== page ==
27% said they will “definitely not” vaccinate their children
Around 18% of US parents with children under five years old intend to have them vaccinated “right away” once regulators authorize the use of Covid-19 shots for the age group, a new survey released on Wednesday shows. Children under five remain the only age group still not eligible for vaccination in the US.
The survey was conducted by the Kaiser Family Foundation (KFF), a San Francisco-headquartered non-profit, in April.
Of those surveyed, 27% said they would “definitely not” have their child vaccinated, while another 11% said they would do so only if legally required. Around 38% said they plan to wait and see how the vaccines actually work on children under five before making a decision. More than half of parents said they still do not have enough information on the safety and efficacy of the vaccines for the age group.
“Lack of available information may be a factor in parents’ reluctance to get their youngest children vaccinated right away. A majority of parents of children under five say they don’t have enough information about the safety and effectiveness of COVID-19 vaccines for children in this age group,” KFF noted, adding that “most parents of older children feel better informed, with three-quarters of parents of teens and two-thirds of parents of kids ages 5-11 saying they have enough information.”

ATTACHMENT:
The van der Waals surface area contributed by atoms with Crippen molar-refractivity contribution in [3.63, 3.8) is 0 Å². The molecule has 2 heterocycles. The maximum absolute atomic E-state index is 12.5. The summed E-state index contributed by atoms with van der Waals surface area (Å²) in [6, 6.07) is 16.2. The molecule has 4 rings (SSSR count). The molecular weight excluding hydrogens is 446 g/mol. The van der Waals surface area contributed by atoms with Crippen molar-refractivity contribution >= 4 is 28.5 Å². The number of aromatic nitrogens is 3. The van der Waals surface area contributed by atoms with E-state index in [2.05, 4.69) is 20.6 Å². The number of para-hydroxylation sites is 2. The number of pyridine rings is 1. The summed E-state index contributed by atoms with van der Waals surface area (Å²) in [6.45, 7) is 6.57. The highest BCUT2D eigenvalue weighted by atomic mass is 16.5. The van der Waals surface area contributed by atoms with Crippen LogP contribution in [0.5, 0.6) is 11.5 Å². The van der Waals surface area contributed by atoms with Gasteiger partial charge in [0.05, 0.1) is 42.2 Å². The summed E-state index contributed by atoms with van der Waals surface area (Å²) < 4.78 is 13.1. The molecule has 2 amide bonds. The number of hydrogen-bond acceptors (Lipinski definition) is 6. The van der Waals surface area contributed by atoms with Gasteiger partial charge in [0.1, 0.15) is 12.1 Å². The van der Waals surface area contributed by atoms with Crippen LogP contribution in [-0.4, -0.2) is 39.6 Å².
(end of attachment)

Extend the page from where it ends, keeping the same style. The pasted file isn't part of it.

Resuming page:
The survey comes as the leading US vaccine makers are getting closer to having their shots approved for pediatric use. In late April, Moderna said it had asked the Food and Drug Administration (FDA) to authorize its coronavirus vaccine for children under six, becoming the first manufacturer to do so. The company is expected to finish submitting its data to the regulator by May 9.
“I think for these little children, they really represent an unmet medical need,” the chief medical officer for Moderna, Paul Burton, told ABC News last week. “I would be hopeful that the review will go on quickly and rigorously – but if it’s approvable, this will be made available to these little children as quickly as possible.”
Pfizer said on Tuesday it plans to submit data on its three-dose pediatric vaccine to the FDA and the Centers for Disease Control and Prevention (CDC) by late May or early June. The company said it expects the regulators to consider the shot’s approval shortly afterwards.
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